`Hello' from 35,000 ft.

FCC paves the way for cell-phone, high-speed Web service during flights

many passengers fear being subjected to incessant babble.

December 16, 2004|By Jill Rosen | Jill Rosen,SUN STAFF

Poor Garth W. Jopling. As president of the Association of Corporate Travel Executives, he would have loved to expound on how much business air travelers would appreciate having cell-phone and high-speed Internet service during flights.

But caught boarding a plane in Toronto, he couldn't talk. His association's corporate spokesman, however, was happy to discuss the Federal Communications Commission's vote yesterday that paves the way for air travelers to surf the Web by 2006 - and opens the door to ending the ban on in-flight cell-phone use.

"He'd love to be able to talk from his seat on the plane," said Jack Riepe, communications director for the travel executive's group. "How ironic."

The FCC's move will give air travelers more options for communicating with people on the ground by allowing airlines to offer wireless high-speed Internet connections.

The technology would work through the same frequencies used with seatback phones, which - though expensive and unreliable - are now the only way for passengers to reach out and touch someone.

The agency also will solicit public comment about lifting the ban on in-flight cell-phone calls. In addition to safety concerns, a key consideration could be whether essentially captive passengers want to be surrounded by phone talkers.

"The ability to communicate is a vital one, but good cell-phone etiquette is also essential," said FCC Commissioner Jonathan S. Adelstein. "Our job is to see if this is possible and then let consumers work out the etiquette."

With a cell phone glued to his ear and his fingers tapping his laptop's keyboard yesterday at a BWI cafe, Curt Tillotson enthusiastically endorsed the FCC vote.

Tillotson said he and his co-worker in Best Buy's corporate development division, who travel often, would relish using their flight time more productively. As it was, Tillotson was racing to e-mail information to his team in Minneapolis before boarding a flight at Baltimore-Washington International Airport.

"I have to get it into the system before getting on the plane," he said. "The afternoon is kind of shot because the time on the plane is unproductive."

More effective

Self-proclaimed workaholic Adam Macaulay, vice president of technology for CorasWorks, a software company in McLean, Va., said he'd be more effective if he could stay in constant communication.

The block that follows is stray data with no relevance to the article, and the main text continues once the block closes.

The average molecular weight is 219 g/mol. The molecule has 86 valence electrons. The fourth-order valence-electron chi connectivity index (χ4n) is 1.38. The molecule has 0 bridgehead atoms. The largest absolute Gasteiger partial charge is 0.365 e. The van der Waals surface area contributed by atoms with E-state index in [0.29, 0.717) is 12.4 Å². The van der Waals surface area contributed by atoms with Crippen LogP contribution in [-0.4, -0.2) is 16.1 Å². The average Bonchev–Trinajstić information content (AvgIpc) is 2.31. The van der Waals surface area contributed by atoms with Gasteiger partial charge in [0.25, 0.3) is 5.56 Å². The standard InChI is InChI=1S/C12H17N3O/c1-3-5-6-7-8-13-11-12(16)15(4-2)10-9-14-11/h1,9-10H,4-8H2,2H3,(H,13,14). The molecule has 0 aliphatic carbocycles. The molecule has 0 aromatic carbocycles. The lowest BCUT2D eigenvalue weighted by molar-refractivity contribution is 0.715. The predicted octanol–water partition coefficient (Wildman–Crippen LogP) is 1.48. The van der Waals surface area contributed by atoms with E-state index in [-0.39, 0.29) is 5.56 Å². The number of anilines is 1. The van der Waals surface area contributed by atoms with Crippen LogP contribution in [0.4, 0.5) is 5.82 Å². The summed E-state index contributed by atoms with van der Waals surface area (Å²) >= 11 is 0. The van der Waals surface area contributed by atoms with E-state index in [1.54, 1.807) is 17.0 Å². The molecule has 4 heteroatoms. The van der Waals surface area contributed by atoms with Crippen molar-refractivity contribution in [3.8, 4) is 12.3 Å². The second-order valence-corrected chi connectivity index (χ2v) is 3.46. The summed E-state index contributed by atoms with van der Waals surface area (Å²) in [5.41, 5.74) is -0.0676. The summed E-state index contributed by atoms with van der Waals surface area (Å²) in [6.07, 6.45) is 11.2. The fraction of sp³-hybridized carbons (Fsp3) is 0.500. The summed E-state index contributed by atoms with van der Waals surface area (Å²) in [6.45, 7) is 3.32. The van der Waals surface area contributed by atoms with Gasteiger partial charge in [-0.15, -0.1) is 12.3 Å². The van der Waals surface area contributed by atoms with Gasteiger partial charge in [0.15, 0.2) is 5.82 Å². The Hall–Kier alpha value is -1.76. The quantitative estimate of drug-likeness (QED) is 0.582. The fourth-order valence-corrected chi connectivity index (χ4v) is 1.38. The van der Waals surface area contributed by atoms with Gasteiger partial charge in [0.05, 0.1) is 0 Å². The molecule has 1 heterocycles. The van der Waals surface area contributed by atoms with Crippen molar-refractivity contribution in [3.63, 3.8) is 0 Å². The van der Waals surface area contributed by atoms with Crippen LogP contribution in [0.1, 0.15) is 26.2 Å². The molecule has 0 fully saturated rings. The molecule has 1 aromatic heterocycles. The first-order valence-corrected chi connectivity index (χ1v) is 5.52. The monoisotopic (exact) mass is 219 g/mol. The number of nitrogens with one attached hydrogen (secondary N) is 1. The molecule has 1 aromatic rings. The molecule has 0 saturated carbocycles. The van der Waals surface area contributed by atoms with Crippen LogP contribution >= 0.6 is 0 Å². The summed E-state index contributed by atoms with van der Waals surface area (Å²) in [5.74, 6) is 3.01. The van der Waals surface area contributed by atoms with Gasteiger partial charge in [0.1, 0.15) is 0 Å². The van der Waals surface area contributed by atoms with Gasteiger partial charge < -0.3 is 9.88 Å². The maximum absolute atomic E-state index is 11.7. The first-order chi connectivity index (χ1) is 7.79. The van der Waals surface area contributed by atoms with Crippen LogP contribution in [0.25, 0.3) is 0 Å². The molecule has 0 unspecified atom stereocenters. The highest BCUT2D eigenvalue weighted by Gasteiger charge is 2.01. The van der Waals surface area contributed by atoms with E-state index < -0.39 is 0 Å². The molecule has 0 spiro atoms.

"On a four-hour flight to Seattle," he said, "it would be great for me to sit down and talk to people and really get some work done."

It's not clear when air travelers might be able to start using cell phones in flight because of the ban by the FCC and the Federal Aviation Administration.

FCC officials worry about how airplane cell use might affect signals on the ground. The FAA's concern is whether airborne calls would interfere with a plane's navigation and electrical systems.

The FCC has commissioned a firm to study those issues.

"If safety is an issue, to me that's the main thing," said Irasema Hover of Frederick, who was returning yesterday to BWI from Orlando, Fla. "You can never be too safe."

Rather than the safety risks, Steve Lawrence fretted yesterday about the annoyance posed by airborne cell-phone calls. The chairman of Spec. Rescue International, a Virginia Beach, Va., company that trains fire and police personnel, looks forward to his regular flights around the world as down time. Hearing cell phones prattle wouldn't complement his relax-mode.

"Airplanes are the only place I get peace and quiet anymore," he said. "This is frightening."

Pilots not worried

Pilots aren't worried about the safety issues or, thanks to cabin doors, the noise, said John Mazor, spokesman for the Air Line Pilots Association. "Talk to the flight attendants association," he joked. "They have to deal with it."

Officials at Amtrak, where passengers have always been able to use laptops and cell phones, said the invention of the "quiet car" in 2001 has given train travelers relief.

"They're popular," Amtrak spokesman Clifford Black said. "That's a disadvantage of an airplane, you can't compartmentalize the cabin."

William E. Pallone, president of Verizon Airfone, the sole domestic provider for seatback phones, said the industry has heard a clear demand for the new technology. He compares the seatback phones to pay phones at an airport - outdated and underused.

The FCC will sponsor an auction where companies that want to provide the Internet service can bid for it. Verizon Airfone will bid to be the sole provider, Pallone said. Other companies are pushing for a two-provider setup.

`Give me' e-mail

"People say give me the Internet, give me corporate e-mail and get out of my way," Pallone said.

"There's any number of people who'd like to use laptops and [personal digital assistants] - everybody wants to stay connected."

The Associated Press contributed to this article.

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